In the play The Crucible, John Proctor faces several inner conflicts. Proctor's internal turmoil is created by the actual events of the story, but much of the play's drama springs directly from Proctor's moral anguish and in his conflicted spiritual state:
...a central theme of the play is certainly Proctor’s search for his soul.
The most important conflict for Proctor, in the end, is the choice between life and death. This choice is identical to his choice between maintaining his integrity or succumbing to the prosecution and offering a confession that would damn the others who were accused of witchcraft.
If Proctor chooses to falsely (and publically) confess to witchcraft, he will be allowed to live and to see his children grow up. If he chooses not to confess, placing his moral integrity above the value of his own life, he will be put to death.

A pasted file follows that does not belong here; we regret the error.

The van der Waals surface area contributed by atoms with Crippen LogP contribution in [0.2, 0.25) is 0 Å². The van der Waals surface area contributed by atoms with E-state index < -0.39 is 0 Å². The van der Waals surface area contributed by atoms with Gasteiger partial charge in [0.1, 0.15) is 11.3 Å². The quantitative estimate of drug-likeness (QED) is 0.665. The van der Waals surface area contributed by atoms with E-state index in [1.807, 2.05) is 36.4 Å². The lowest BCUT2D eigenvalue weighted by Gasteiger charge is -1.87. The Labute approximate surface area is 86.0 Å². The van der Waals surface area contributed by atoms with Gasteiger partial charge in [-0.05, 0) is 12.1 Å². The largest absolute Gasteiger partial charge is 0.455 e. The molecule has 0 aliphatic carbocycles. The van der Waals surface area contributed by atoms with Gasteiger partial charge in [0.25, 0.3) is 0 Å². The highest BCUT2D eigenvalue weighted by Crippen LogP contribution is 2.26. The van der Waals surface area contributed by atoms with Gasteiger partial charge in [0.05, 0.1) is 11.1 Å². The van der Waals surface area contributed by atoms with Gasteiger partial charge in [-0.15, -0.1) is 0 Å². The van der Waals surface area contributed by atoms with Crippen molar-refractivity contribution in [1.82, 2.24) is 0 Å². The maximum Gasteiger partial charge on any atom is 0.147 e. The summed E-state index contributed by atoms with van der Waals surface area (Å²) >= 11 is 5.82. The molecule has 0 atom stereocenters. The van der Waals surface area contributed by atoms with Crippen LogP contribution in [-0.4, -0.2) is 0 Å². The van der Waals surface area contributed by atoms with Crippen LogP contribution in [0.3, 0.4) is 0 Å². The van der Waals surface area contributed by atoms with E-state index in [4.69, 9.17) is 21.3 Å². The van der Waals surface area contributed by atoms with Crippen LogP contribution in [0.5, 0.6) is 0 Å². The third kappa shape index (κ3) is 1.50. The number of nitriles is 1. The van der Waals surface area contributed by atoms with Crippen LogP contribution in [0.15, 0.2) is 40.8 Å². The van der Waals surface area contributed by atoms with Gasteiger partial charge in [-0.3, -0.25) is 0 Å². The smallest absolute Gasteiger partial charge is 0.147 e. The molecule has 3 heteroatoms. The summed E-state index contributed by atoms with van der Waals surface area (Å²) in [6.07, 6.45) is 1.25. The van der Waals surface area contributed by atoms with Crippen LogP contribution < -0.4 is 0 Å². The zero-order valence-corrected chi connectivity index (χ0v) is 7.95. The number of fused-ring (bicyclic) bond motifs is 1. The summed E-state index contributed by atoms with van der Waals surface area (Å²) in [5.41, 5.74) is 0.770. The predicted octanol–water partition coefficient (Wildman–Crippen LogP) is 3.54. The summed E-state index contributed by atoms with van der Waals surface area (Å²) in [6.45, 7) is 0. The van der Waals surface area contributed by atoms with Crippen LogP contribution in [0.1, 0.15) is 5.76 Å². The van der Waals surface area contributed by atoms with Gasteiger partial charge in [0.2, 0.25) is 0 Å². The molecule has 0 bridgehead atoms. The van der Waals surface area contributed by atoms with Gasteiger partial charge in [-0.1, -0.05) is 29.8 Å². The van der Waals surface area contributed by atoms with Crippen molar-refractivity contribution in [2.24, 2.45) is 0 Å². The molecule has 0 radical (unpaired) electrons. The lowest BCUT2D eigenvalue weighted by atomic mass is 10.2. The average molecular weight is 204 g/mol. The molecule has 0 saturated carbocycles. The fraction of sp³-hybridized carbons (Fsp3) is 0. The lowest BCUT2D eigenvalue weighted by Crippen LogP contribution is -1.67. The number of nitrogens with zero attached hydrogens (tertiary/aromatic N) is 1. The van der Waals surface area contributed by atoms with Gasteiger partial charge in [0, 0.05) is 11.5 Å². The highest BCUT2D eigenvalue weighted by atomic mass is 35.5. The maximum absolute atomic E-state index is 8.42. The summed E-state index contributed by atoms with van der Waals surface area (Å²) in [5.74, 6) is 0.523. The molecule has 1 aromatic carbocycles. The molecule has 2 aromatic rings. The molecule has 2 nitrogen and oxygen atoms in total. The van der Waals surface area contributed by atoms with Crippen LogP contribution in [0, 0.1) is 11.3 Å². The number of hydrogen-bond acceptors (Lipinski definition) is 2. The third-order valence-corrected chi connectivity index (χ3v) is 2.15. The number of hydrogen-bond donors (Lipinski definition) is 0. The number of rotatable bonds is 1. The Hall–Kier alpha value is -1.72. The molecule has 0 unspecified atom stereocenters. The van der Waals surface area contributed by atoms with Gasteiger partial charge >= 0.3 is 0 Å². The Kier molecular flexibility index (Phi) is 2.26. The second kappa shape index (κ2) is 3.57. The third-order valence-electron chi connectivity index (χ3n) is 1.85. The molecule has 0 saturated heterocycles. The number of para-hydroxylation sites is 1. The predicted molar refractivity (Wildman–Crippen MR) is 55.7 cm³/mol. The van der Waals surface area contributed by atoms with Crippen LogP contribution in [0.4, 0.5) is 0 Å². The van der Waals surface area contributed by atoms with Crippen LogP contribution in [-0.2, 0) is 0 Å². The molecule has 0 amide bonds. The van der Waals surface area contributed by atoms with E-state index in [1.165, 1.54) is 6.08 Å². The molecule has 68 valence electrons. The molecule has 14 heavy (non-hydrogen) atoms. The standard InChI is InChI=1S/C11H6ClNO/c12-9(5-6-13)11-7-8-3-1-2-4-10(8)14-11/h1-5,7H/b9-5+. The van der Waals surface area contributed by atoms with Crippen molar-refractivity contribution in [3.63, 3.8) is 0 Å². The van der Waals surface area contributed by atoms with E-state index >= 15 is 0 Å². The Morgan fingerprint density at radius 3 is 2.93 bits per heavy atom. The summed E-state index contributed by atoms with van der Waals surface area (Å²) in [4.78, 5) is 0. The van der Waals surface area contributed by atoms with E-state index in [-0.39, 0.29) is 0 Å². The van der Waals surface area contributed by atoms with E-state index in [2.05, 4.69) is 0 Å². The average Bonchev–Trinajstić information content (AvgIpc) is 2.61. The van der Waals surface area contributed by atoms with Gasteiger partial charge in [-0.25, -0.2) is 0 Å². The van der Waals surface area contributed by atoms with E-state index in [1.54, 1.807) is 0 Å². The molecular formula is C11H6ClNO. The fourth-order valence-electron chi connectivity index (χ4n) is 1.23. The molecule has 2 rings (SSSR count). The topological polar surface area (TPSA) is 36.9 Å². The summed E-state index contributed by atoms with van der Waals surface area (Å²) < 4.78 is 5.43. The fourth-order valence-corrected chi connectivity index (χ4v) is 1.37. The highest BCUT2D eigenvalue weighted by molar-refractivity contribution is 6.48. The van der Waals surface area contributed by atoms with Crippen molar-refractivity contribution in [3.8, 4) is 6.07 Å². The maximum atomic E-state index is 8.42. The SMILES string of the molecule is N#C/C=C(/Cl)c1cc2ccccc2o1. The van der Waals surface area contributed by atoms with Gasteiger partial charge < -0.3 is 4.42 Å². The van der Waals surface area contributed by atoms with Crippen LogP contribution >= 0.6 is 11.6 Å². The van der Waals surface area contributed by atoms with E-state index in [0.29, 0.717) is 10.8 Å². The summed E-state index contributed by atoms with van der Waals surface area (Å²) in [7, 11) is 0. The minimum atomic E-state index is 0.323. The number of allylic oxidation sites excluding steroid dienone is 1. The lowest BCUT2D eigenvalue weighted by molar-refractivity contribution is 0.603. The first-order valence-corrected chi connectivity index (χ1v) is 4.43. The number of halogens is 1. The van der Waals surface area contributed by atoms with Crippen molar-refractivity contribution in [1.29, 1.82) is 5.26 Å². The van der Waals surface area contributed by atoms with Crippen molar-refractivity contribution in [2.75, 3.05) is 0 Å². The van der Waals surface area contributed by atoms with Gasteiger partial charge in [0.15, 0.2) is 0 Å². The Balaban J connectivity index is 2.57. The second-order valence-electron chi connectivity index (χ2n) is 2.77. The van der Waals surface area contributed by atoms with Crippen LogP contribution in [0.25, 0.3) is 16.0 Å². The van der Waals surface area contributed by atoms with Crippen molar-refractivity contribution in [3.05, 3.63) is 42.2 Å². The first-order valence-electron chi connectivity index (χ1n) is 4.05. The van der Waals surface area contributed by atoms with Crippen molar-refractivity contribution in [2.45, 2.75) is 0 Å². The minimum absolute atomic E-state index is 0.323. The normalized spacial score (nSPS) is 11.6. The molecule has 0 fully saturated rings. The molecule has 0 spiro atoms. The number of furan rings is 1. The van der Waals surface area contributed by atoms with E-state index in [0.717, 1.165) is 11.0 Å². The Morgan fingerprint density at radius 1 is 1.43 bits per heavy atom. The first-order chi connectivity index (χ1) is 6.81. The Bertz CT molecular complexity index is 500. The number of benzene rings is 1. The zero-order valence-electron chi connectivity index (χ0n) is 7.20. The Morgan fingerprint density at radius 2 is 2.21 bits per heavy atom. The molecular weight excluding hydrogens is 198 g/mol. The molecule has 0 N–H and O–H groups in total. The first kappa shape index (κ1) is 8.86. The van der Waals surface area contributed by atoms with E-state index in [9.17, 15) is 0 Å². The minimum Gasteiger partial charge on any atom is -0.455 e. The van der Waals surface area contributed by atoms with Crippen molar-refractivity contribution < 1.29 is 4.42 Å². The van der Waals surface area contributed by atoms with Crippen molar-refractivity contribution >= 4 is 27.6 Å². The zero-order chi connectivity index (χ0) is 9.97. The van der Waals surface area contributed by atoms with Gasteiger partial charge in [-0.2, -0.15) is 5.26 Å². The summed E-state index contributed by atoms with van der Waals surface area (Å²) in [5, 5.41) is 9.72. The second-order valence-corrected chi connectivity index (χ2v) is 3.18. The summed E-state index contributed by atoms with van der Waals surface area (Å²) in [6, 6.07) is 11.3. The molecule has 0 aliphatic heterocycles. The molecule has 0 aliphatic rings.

He makes the choice that costs him his life but restores his soul.
The moment of this decision is the climax of the play.
Proctor's other inner conflicts relate to Abby and Elizabeth as he must decide how to deal with each of them. His feelings for both of them have led him to a state of conflict, though during the play this conflict is largely one of self-restraint wherein Proctor is challenged to determine how much patience he must have with Elizabeth and whether or not he can publically admit to his affair with Abigail.
These are significant conflicts in the play, but they are not as central as the final decision that will determine Proctor's ultimate moral standing.